New Device Can Help Save Lives


A new lifesaving device was recently installed at the Payson Athletic Club, and it could be coming to a store near you.

The device is an Automated External Defibrillator, which, according to the American College of Emergency Physicians, is used to assess a person's heart rhythm. If necessary, it administers an electric shock to restore a normal rhythm in victims of cardiac arrest.


American Heart Association instructor Dan Bramble shows members of the Mogollon Health Alliance how to use a new life-saving device. In the event of cardiac arrest, those trained can use an Automatic External Defibrillator, which can restart a victim's heart and save his or her life. Payson's first AED was installed at the Payson Athletic Club on July 25.

Until recently, the device was found only in hospitals or airplanes. But the technology is becoming more affordable for many more public places, such as the athletic club.

Kent Echols, club owner, said he had an AED installed because many of the members are elderly and because safety is a priority.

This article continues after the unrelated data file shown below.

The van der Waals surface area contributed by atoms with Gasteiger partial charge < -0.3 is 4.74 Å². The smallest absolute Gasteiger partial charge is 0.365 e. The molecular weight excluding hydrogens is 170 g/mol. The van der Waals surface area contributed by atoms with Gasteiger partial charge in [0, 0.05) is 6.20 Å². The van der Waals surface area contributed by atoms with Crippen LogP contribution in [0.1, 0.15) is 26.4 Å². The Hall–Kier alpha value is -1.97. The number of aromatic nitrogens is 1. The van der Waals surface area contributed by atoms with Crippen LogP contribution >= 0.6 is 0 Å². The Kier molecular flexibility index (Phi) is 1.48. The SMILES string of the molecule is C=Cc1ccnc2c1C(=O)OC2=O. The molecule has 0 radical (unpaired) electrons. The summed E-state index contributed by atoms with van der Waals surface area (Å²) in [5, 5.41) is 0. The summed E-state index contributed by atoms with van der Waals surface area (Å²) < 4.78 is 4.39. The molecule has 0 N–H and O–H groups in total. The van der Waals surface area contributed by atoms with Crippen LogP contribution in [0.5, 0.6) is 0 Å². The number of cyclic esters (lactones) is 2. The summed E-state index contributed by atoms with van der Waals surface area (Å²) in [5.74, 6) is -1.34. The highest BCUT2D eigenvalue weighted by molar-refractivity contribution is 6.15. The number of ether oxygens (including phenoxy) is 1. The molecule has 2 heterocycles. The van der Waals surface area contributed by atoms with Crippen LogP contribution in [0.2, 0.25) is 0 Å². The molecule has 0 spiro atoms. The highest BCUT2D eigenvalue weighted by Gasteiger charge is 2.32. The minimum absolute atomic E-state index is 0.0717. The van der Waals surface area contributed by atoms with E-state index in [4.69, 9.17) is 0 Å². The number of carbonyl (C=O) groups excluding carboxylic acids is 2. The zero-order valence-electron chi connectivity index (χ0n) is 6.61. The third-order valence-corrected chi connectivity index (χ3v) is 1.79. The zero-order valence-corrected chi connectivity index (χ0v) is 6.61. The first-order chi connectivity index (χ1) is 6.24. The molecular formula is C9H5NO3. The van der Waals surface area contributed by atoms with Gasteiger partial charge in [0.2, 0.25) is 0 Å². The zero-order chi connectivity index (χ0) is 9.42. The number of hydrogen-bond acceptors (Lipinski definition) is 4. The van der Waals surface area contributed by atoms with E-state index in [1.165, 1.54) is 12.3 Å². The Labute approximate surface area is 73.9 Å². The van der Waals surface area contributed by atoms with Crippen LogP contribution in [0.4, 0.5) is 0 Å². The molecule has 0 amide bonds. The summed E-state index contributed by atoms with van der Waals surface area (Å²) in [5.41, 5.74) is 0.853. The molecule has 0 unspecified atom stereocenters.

"It's like a great comfort -- an added bonus -- to the gym," Echols said. The Payson Athletic Club is the first in Payson to install the machine and offer training to its employees. But the fire department and the Mogollon Health Alliance hope it is the first of many.

"Ideally we'd like to have two in the casino, one in the other gym, one in Wal-Mart and one in Bashas' and Safeway," said Dan Bramble, American Heart Association instructor and firefighter.

"It's about public access, putting it in strategic spots around the town."

When a person suffers a sudden cardiac arrest, chances of survival decrease by seven to 10 percent for each minute that passes without defibrillation. A victim's best chance for survival is when there is revival within four minutes.

"The fire department tries to have a four-minute response time, they may not get there in time," Bramble said. "The sooner the AED is used, the chances of survival increase dramatically."

The MHA granted the club's request for the AED using donated funds. It also paid for the training.

"That's why we have fund-raisers," Judy Baker, executive director of the MHA, said. "We're raising money to pay for those who can't afford programs like this."

The MHA also offers free cardiopulmonary resuscitation training throughout the year.

"It's about quality of life," Bramble said. "It would make me feel good to know that 50 percent of the city knows CPR. You never know when or where an emergency is going to happen. It could be you."

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